WASHINGTON, Dec. 5 (UPI) -- Googling someone has fast become an integral part of the English lexicon, and to Google someone before or after a date is de rigueur for many seeking that special someone.
Yet the problem with the Internet is not getting information about a love interest or a business partner, but rather to sift through too much data on people and jobs. By promising to sift through the avalanche of information on the World Wide Web, ZoomInfo is hoping it has found a market niche as a data mine for those who want reliable information about specific companies and the executives behind them.
Since it was launched in 2000 the Waltham, Mass.-based company boasts the largest index of corporate executives, with over 27 million people already with a profile, with 500,000 new people added to the database every month. In addition, the company updates 4.5 million profiles per month, with about 85 percent of all people listed based in the United States.
The free-access part of ZoomInfo's Web site allows users to get information about people that the company has gathered through the Internet and broken down into four main categories: employment history, board memberships, educational background, and certificates, awards and other qualifications that have been acquired over the years.
Subscribers, meanwhile, will be able to search the available data tailored to their needs. For instance, if someone is looking to find a senior marketing executive at a pharmaceutical manufacturer in the New York region armed with an MBA, the database will be able to find a slew of people who would fit into those parameters.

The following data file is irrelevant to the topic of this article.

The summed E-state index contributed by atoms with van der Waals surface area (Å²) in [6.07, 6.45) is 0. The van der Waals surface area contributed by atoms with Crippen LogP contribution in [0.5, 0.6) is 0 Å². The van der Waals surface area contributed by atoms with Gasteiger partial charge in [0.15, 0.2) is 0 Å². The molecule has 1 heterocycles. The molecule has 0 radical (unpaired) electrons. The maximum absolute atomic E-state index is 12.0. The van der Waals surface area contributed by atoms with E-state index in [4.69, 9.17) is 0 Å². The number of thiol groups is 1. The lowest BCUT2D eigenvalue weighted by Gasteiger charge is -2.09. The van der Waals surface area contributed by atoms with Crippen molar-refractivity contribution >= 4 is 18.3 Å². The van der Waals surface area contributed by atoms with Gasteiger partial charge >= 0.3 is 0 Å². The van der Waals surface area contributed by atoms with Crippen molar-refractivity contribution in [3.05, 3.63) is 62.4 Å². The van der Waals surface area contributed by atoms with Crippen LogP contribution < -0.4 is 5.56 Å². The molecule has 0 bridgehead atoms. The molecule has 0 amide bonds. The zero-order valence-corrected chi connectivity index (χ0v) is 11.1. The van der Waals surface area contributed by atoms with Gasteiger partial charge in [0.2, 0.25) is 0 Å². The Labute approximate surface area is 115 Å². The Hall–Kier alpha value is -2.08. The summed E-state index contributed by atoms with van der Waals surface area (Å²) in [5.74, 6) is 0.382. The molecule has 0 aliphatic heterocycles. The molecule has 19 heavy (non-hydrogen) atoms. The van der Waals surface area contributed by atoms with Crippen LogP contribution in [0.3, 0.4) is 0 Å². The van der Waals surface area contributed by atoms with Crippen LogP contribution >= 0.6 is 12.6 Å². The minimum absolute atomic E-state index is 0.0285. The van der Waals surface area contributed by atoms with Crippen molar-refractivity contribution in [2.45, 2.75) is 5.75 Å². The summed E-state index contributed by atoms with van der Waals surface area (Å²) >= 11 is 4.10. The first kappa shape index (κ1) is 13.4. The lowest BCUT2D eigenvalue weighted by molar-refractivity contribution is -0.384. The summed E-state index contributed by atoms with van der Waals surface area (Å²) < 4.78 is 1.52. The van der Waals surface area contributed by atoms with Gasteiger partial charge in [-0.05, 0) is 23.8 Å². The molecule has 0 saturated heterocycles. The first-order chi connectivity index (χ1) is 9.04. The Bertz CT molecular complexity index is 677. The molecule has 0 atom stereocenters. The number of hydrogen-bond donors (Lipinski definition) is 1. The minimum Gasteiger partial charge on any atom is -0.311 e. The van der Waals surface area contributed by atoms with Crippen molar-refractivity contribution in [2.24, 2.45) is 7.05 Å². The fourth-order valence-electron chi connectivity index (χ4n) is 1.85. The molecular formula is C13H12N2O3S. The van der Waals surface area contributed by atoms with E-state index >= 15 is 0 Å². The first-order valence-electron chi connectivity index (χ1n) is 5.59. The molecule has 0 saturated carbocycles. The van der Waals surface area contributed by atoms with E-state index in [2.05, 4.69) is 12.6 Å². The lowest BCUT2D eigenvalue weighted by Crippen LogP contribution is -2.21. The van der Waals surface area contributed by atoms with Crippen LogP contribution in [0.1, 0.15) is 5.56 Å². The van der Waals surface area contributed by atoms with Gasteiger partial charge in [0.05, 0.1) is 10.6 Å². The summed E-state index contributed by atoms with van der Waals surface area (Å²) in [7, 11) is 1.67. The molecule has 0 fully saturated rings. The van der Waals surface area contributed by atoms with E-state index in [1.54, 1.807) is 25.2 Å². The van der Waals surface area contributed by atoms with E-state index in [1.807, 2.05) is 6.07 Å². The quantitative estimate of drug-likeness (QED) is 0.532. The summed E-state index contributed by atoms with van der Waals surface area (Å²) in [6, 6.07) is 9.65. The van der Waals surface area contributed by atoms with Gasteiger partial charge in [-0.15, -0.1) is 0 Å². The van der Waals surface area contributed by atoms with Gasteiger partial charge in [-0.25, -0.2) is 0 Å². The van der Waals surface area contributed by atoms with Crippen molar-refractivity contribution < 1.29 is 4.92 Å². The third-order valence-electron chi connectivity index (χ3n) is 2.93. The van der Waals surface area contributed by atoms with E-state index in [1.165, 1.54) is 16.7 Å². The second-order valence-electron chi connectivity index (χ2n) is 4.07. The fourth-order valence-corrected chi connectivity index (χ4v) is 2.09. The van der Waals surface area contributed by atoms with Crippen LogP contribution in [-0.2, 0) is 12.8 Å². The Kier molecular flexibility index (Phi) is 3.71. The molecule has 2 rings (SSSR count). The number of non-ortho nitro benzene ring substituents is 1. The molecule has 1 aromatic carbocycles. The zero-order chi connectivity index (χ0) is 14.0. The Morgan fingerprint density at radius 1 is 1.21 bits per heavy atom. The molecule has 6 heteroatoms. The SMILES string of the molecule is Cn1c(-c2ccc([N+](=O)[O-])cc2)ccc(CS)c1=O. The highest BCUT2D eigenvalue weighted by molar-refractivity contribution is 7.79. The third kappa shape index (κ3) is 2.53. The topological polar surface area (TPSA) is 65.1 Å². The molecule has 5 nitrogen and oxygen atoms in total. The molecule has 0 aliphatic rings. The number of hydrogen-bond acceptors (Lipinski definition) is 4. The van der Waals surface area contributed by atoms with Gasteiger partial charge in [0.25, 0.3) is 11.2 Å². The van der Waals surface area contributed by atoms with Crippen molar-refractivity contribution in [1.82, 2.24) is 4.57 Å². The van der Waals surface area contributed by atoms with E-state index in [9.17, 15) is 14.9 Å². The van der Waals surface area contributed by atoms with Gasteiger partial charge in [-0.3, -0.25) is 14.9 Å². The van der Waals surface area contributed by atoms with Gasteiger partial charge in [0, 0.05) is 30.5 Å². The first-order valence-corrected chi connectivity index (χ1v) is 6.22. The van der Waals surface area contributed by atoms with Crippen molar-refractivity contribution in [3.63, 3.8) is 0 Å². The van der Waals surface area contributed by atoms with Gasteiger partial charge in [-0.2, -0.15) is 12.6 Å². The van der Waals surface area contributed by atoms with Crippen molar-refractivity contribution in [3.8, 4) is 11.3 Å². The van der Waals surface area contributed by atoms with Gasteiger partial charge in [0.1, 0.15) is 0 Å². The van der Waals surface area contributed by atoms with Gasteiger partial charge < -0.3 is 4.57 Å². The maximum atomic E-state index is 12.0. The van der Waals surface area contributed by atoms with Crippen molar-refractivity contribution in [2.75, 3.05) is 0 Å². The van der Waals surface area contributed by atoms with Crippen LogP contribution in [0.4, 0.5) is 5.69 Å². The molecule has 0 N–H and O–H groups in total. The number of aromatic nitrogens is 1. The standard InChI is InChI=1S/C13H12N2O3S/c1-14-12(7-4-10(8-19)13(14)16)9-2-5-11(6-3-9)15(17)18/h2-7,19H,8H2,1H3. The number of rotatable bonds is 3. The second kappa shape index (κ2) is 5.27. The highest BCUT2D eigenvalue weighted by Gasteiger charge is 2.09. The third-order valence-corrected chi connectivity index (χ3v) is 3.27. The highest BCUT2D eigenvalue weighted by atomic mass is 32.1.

Such a targeted search function, however, doesn't come cheap.
The company charges $12,000 per year for two account users, while the price goes up to $20,000 per annum for five users. Nevertheless, about 20 percent of Fortune 500 companies are already subscribers to the service, including Internet search engine giants Google and Yahoo!, according to Russ Glass, vice president of products at ZoomInfo.
Among the biggest users of the service are headhunting companies that are permanently on the search for people to fill positions; having a tool to make their search efforts more targeted is indispensable, said Jonathan Stern, founder of the company.
Stern himself nonetheless was quick to point out one of the system's weaker points, namely in sorting out people with the same name. For instance, in ZoomInfo alone "there are over 140 entries for Jonathan Stern," he said. At the same time, Stern pointed out that there were over 347,000 entries for the same name when searched under Google, "which makes it unusable."
Another appeal of the service is that while individuals listed in the database may have little control over what initially is written about them, registered users have the opportunity to change their profile once they log in.
"Web identity is really important," and the chance to have control over what people read online about another person is often critical, Glass said. So the New York pharmaceutical executive could add his academic qualifications on his ZoomInfo profile, in addition to any other professional achievements he might have accomplished, thus making him more attractive to potential recruiters as well as business partners.
Given the fact that the company relies on computer automation technology to draw out information in the first place that is English language-based, ZoomInfo is weak in listing executives in countries where English is not the main language.
It does, however, have plans to expand operations into Britain and Australia by early next year.
Nevertheless, some analysts are concerned that the company's prospects look limited unless it offers more to subscribers.
"It's a one-trick pony, though it's a really good trick," said David Card, senior analyst at Jupiter Research focusing on cross-media programming and online revenue streams.